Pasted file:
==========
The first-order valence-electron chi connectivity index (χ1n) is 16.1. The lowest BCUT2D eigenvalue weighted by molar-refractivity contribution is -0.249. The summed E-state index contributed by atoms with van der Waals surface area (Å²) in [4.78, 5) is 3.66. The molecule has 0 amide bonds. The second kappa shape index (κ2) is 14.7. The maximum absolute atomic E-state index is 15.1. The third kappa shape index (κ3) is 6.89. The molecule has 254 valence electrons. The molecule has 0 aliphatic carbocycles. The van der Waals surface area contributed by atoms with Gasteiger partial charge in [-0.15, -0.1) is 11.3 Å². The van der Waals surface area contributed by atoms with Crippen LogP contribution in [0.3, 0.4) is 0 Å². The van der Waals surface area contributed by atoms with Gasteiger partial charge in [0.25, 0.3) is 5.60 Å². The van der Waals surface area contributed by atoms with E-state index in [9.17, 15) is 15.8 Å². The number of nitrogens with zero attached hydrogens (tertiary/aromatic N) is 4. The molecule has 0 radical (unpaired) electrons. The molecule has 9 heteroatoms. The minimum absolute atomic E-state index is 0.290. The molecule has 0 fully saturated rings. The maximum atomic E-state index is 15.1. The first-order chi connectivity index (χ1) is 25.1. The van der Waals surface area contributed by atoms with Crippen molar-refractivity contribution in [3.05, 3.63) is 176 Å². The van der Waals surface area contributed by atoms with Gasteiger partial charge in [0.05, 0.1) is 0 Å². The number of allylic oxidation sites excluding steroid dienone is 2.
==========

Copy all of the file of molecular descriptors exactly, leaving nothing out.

The first-order valence-electron chi connectivity index (χ1n) is 16.1. The lowest BCUT2D eigenvalue weighted by molar-refractivity contribution is -0.249. The summed E-state index contributed by atoms with van der Waals surface area (Å²) in [4.78, 5) is 3.66. The molecule has 0 amide bonds. The second kappa shape index (κ2) is 14.7. The maximum absolute atomic E-state index is 15.1. The third kappa shape index (κ3) is 6.89. The molecule has 254 valence electrons. The molecule has 0 aliphatic carbocycles. The van der Waals surface area contributed by atoms with Gasteiger partial charge in [-0.15, -0.1) is 11.3 Å². The van der Waals surface area contributed by atoms with Crippen LogP contribution in [0.3, 0.4) is 0 Å². The van der Waals surface area contributed by atoms with Gasteiger partial charge in [0.25, 0.3) is 5.60 Å². The van der Waals surface area contributed by atoms with E-state index in [9.17, 15) is 15.8 Å². The number of nitrogens with zero attached hydrogens (tertiary/aromatic N) is 4. The molecule has 0 radical (unpaired) electrons. The molecule has 9 heteroatoms. The minimum absolute atomic E-state index is 0.290. The molecule has 0 fully saturated rings. The maximum atomic E-state index is 15.1. The first-order chi connectivity index (χ1) is 25.1. The van der Waals surface area contributed by atoms with Crippen molar-refractivity contribution in [3.05, 3.63) is 176 Å². The van der Waals surface area contributed by atoms with Gasteiger partial charge in [0.05, 0.1) is 0 Å². The number of allylic oxidation sites excluding steroid dienone is 2.